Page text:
Heitz Wine Cellars 2012 Grignolino, Napa Valley
This unassuming wine has been a focal point for the scorn of Wine Advocate writers and their supporters this week. Lisa Perotti-Brown complained that the wine looked more like a rosé than a red, but then that’s the varietally correct appearance for Grignolino. One person dismissed the wine with an irrelevance, quoting Oz Clarke’s views on the variety in Italy. Others have totally missed the point that this is not a new grape to Napa.

Grignolino was already resident in “The One and Only Vineyard” when Joe Heitz bought it in 1961. It won’t be confused with Napa Valley Cabernet Sauvignon and that’s just fine in my book. It’s a $19, medium-bodied red wine with light, yet grippy, tannins, generous acidity and just 12.5% alcohol. The nose is fresh and lively, reminiscent of rose petals, purple flowers and huckleberry pie. Tart berry flavors and juiciness are long-lasting in the mouth. Lisa Perotti-Brown likened it to an average Gamay. If “average” equates to 88 points or so, I agree. It’s a versatile lunch wine, right for everything from steak tartare, or a turkey sandwich with cranberry sauce, to a bowl of cioppino. Recommended.

Lagier-Meredith 2011 Syrah, Mount Veeder
Syrah might be considered unexpected in Napa not because it’s still left from the old days but because someone was crazy enough to plant some recently. There was none at all in 1968’s Napa Valley. The other unexpected thing about this wine is that, owing to the Mount Veeder growing location, it’s got a disciplined, cool-climate personality.

I found aromas and flavors of thick-skinned black plums, mountain blackberries, licorice, earth and white pepper. Body is medium+ with firm, lightly chalky tannins and acidity that peeks through. This is a very enjoyable wine now—decant it or braise a lamb shank—but will soften and gain delicious complexity for at least a decade in the cellar. Very Highly Recommended. $48

Turley Wine Cellars 2011 Petite Sirah Library Vineyard, Napa Valley
Despite it’s drop to 2% of red crush, Petite Sirah isn’t exactly unexpected in Napa Valley. Several of the other grapes in this complicated, mixed black (and white) blend are though. They include Mission, Peloursin, Grand Noir (huh?), Cinsault, Muscat of Alexandria, Muscadelle, Burger and Green Hungarian. That’s seriously old school.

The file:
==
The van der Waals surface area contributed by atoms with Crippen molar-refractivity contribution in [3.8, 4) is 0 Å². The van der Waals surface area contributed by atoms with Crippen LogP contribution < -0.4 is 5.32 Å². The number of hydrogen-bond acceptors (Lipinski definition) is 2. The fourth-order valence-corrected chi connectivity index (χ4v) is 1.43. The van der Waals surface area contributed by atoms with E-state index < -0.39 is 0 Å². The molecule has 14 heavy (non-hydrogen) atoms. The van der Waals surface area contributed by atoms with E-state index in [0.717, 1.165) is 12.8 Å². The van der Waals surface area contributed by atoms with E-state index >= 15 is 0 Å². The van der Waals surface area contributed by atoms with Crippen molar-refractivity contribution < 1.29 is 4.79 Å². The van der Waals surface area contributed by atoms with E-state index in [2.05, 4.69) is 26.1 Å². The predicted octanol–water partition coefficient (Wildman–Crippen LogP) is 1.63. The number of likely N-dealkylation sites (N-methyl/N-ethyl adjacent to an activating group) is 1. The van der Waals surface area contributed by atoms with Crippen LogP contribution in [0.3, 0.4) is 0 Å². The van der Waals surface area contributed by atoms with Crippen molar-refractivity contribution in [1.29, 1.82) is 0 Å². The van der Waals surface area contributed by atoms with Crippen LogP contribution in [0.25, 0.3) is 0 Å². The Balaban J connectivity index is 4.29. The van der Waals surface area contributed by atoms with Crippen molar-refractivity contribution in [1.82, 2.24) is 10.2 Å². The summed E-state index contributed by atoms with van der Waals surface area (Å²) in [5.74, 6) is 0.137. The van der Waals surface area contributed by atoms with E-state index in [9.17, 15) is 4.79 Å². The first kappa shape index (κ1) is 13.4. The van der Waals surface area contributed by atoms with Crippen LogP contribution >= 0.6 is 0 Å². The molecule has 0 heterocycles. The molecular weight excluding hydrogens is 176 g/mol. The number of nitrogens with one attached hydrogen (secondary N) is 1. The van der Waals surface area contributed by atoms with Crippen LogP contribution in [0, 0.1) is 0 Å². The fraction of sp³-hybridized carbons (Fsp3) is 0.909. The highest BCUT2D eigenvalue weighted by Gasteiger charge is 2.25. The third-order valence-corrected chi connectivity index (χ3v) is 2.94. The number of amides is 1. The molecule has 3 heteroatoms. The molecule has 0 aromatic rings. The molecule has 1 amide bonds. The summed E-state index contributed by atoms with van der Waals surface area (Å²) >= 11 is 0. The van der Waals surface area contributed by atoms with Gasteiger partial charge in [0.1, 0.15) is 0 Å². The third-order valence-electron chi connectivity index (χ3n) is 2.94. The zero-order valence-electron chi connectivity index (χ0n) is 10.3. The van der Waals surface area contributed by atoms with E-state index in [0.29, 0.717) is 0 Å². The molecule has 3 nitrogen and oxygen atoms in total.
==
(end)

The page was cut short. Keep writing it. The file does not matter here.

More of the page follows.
I found this wine’s nose almost as opaque as its color during the tasting, but dense purple fruit and a hint of spice showed through. The body is medium+ with fine, very grippy tannins and plenty of acidity offsetting zesty dark berries and spice. This is your grandfather’s Petite Sirah and will reward cellaring. Highly Recommended+. $70

Corison 2010 Cabernet Sauvignon, Napa Valley
Okay. There’s nothing unexpected about a Corison Cabernet Sauvignon at tasting presented by Jon Bonné. (Welcome, yes. Unexpected, no.) It would, however, have surprised any writers who expect all wines of that variety from Napa Valley to be voluptuous studies in ripe cherry, black currant and mocha. Visitors from Bordeaux might also wonder when Napa started bottling St. Julien juice.

The nose is complex but dignified. Dry black currant is surrounded by an elegant range of spice, mineral and wood aromas which are indivdually distinct but also combine to smell something like the center drawer of an antique wooden desk. The palate is nearly full-bodied with firm tannins of light chalk but balancing acidity. Flavors include chewy blackberry, violets, pencil lead and crushed gravel. Very Highly Recommended. $80

Follow NorCalWine on Twitter for wine news, information on events and more, or friend me on Facebook. This article is original to Copyright 2014. All rights reserved.

  1. Annual Crop Report Gross Values 1969, Napa County  ↩

  2. Preliminary Grape Crush 2013, NASS-USDA  ↩

  3. Napa Valley Wine Library Report, Summer 2005  ↩

On a Vertical Tasting of Grgich-Hills Cabernet Sauvignon Yountville Selection

Grgich-Hills hosted a vertical tasting of their Yountville Selection Cabernet Sauvignon this week. The fruit comes from a vineyard near Hopper Creek that was planted in 1959, coincidentally just one year after Mike Grgich first arrived in Napa Valley. The vineyard lies across a dirt road from DominusNapanook vineyard, the site of Napa’s very first wine grapes planted by George Yount, and features “Inglenook Clone” Cabernet Sauvignon on the long-lived, Phylloxera-resistant St. George rootstock. Mike Grgich bought the vineyard in 1984 and lived in its Victorian house for 20 years thereafter. Grgich-Hills believes the vineyard to be the second-oldest productive Cabernet Sauvignon plot in Napa Valley.